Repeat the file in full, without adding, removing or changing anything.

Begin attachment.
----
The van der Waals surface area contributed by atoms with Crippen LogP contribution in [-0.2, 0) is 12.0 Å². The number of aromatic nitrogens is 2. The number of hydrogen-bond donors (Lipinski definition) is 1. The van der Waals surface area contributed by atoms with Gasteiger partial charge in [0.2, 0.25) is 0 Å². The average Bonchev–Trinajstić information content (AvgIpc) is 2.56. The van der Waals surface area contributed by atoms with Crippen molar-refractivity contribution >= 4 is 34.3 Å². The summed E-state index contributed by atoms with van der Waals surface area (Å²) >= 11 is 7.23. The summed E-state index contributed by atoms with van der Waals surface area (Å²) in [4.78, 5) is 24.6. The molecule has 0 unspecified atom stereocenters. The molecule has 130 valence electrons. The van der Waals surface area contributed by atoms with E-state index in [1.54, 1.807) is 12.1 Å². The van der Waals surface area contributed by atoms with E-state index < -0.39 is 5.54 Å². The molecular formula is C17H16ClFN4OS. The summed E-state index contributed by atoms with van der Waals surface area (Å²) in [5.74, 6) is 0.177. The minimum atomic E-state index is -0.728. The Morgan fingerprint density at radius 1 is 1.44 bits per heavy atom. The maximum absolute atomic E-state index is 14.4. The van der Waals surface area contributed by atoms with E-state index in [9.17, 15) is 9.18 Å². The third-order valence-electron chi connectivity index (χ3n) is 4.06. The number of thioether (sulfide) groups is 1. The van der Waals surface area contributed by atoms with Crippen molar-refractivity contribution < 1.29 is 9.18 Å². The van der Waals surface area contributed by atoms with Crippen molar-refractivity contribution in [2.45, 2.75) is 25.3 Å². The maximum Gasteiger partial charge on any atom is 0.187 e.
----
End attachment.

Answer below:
The van der Waals surface area contributed by atoms with Crippen LogP contribution in [-0.2, 0) is 12.0 Å². The number of aromatic nitrogens is 2. The number of hydrogen-bond donors (Lipinski definition) is 1. The van der Waals surface area contributed by atoms with Gasteiger partial charge in [0.2, 0.25) is 0 Å². The average Bonchev–Trinajstić information content (AvgIpc) is 2.56. The van der Waals surface area contributed by atoms with Crippen molar-refractivity contribution >= 4 is 34.3 Å². The summed E-state index contributed by atoms with van der Waals surface area (Å²) >= 11 is 7.23. The summed E-state index contributed by atoms with van der Waals surface area (Å²) in [4.78, 5) is 24.6. The molecule has 0 unspecified atom stereocenters. The molecule has 130 valence electrons. The van der Waals surface area contributed by atoms with E-state index in [1.54, 1.807) is 12.1 Å². The van der Waals surface area contributed by atoms with E-state index < -0.39 is 5.54 Å². The molecular formula is C17H16ClFN4OS. The summed E-state index contributed by atoms with van der Waals surface area (Å²) in [5.74, 6) is 0.177. The minimum atomic E-state index is -0.728. The Morgan fingerprint density at radius 1 is 1.44 bits per heavy atom. The maximum absolute atomic E-state index is 14.4. The van der Waals surface area contributed by atoms with E-state index in [9.17, 15) is 9.18 Å². The third-order valence-electron chi connectivity index (χ3n) is 4.06. The number of thioether (sulfide) groups is 1. The van der Waals surface area contributed by atoms with Crippen molar-refractivity contribution < 1.29 is 9.18 Å². The van der Waals surface area contributed by atoms with Crippen molar-refractivity contribution in [2.45, 2.75) is 25.3 Å². The maximum Gasteiger partial charge on any atom is 0.187 e.